I’m rolling out a new column: Guest Pass. Like Captain Kirk and the bridge, it’s a column in which I hand over control to a guest.
The first recipient of a Guest Pass is old friend Peter Zuk. Many of you remember Peter from his title insurance days. In my early years as disciplinary counsel, Peter was instrumental in helping me to learn the importance of a swift and serious response to a violation of the trust accounting rules. He also served as an invaluable resource and sounding board when I found myself confronted with trust accounting issues that, having come from the AG’s office, I’d never encountered.
These days, Peter works for Kyocera Document Solutions and serves as a member of one of the Professional Responsibility Program’s hearing panels. Peter’s Guest Pass serves up an important reminder on tech competence & maintaining the security and confidentiality of client data.
Mr. Zuk, you’ve got the bridge.
Data Security: Don’t Forget the Copier
by Peter Zuk
I’m selling copiers and secure networks to lawyers many of whom were former title insurance customers. It’s great to be able to serve my old clientele again.
In working through the purchase of a new copier or multi-function printer (MFP, as we like to say), the question frequently arises as to how to dispose of the old machine. Big and heavy, they’re impossible to lift and few have a car big enough to haul it to a recycling facility.
Fortunately for most business customers the answer is an easy one: The new company takes the old copier as a condition of the sale.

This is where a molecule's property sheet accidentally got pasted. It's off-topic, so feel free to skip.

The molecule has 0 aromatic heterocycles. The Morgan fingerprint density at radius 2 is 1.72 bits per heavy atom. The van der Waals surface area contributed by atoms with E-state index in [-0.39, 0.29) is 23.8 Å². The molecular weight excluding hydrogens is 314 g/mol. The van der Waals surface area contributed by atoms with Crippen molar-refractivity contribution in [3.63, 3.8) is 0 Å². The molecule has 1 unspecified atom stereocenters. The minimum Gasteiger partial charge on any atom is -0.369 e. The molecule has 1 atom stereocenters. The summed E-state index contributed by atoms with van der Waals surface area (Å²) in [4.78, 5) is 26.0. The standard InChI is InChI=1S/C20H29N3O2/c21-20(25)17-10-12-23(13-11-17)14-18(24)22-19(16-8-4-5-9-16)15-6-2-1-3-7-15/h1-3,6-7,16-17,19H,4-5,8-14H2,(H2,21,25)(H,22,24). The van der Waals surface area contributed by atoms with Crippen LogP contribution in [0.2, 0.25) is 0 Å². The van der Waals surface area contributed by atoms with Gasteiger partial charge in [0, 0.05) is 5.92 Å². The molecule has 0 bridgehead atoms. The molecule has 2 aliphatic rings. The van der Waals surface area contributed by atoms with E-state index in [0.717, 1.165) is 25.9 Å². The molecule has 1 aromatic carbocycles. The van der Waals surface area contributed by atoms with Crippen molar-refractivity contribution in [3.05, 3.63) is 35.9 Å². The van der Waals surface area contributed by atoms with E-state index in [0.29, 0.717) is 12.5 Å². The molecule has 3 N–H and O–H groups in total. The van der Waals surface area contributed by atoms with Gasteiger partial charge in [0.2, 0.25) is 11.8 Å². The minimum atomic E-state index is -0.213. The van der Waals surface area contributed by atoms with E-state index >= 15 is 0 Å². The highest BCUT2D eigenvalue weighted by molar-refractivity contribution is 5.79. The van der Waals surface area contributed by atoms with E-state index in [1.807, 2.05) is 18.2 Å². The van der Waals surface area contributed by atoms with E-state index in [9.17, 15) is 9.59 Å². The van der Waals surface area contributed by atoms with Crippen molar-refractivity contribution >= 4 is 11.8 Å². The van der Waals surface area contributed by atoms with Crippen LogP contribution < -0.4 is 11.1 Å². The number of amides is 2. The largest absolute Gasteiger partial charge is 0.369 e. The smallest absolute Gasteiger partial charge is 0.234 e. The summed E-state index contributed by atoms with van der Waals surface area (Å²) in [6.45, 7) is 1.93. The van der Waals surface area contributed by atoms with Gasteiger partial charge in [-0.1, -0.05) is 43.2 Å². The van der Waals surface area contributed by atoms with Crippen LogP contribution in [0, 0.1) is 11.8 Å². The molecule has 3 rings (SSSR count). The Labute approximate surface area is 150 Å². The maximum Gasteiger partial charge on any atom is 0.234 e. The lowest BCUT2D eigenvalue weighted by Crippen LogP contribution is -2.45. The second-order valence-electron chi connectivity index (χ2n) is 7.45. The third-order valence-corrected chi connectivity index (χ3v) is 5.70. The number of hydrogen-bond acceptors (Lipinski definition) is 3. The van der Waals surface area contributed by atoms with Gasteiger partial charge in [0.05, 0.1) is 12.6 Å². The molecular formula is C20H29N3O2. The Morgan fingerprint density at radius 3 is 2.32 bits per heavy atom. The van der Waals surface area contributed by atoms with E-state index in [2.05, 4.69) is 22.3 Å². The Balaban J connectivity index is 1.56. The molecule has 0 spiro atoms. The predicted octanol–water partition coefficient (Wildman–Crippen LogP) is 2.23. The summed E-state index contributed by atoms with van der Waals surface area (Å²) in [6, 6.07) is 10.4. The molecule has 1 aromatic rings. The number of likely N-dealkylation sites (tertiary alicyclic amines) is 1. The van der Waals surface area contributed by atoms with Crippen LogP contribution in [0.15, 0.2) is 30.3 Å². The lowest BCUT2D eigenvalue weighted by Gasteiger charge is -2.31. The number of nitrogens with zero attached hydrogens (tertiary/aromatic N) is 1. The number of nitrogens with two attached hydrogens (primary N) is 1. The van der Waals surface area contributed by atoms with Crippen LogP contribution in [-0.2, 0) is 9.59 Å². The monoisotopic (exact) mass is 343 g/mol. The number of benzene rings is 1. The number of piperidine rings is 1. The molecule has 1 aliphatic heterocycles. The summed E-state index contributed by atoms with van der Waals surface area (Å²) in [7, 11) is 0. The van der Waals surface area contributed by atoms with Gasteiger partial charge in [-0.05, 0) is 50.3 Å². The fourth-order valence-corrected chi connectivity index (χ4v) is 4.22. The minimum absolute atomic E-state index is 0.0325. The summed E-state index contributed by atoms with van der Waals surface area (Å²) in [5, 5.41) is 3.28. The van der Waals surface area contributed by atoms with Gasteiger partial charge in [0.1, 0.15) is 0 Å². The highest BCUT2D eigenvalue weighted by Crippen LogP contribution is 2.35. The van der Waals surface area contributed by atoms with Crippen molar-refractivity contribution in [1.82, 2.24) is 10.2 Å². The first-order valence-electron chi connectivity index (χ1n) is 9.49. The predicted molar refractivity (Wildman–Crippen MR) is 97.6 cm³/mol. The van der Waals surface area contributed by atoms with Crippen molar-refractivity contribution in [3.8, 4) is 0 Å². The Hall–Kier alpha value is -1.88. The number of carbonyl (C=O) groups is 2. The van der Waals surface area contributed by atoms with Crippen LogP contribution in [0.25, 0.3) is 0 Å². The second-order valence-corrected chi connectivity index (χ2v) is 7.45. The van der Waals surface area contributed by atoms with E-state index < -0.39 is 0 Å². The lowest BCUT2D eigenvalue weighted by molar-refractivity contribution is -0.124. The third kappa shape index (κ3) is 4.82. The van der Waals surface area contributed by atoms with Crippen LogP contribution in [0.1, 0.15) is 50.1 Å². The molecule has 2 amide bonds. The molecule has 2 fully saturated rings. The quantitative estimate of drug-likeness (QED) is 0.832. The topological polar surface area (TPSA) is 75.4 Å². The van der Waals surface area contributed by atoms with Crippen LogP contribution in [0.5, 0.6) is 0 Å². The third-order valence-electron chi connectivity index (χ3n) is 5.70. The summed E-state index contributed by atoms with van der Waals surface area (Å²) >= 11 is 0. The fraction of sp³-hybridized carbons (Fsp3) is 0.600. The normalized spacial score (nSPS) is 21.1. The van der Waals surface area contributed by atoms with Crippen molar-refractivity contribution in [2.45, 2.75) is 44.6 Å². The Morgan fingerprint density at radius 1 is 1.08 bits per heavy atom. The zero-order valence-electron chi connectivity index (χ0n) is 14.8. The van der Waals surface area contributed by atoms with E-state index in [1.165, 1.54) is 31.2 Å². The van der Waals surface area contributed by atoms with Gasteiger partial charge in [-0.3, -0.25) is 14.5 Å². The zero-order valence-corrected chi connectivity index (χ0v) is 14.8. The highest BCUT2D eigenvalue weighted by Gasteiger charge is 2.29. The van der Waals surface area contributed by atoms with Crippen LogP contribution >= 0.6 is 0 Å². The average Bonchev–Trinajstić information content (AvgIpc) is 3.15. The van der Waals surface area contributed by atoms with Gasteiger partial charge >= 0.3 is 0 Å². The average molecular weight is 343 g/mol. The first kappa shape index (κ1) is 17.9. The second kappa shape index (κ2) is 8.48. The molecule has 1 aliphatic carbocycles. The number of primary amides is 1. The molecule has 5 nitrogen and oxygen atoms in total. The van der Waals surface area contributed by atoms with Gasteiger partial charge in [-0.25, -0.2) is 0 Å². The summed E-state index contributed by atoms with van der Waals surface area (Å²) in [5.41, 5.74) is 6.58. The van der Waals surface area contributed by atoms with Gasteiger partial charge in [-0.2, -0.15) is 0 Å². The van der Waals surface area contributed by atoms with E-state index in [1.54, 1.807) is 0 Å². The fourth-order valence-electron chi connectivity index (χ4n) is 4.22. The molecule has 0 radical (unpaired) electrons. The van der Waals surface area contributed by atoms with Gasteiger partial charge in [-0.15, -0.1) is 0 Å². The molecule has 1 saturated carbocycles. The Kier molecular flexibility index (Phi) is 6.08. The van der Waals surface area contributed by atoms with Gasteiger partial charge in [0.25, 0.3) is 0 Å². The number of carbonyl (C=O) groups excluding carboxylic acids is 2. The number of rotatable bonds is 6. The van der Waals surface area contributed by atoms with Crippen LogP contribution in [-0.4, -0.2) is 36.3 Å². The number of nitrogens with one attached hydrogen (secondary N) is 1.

But what about law offices? Is there anything else that they should consider?
The answer is “maybe”.
To understand this answer you have to know how the modern MFP works.
While they don’t look like much, copiers come packed with technology these days. Part of that technology is a large capacity hard drive. To provide you with a crisp, clear copy or scanned image, the MFP takes a picture of your document, digitizes it and saves it to an internal hard disk located within the machine. From there, the internal computer then copies that image from the drive to a photo-statically charged drum which transfers the charged image to paper.
What happens to the image on the hard disk you may be asking? Fortunately most machines now overwrite the image at the completion of each job obscuring its discovery.
Lawyers may be ok with that level of security. To be sure though, the prudent attorney may wish to request that the copier company remove the hard disk from the old machine on premises and surrender it to a member of the firm for proper and documentable destruction. On premises removal of hard disks is becoming requested more and more and should be considered as part of an overall data security plan for the firm.
Firms wishing to do this should notify their leasing company prior to removal as they may ask to be reimbursed for the cost of the hard drive.
Thank you Peter! For those of you saying to your selves “self, this isn’t a very big deal,” check out this 2010 story from CBS News: Digital Photocopiers Loaded With Secrets.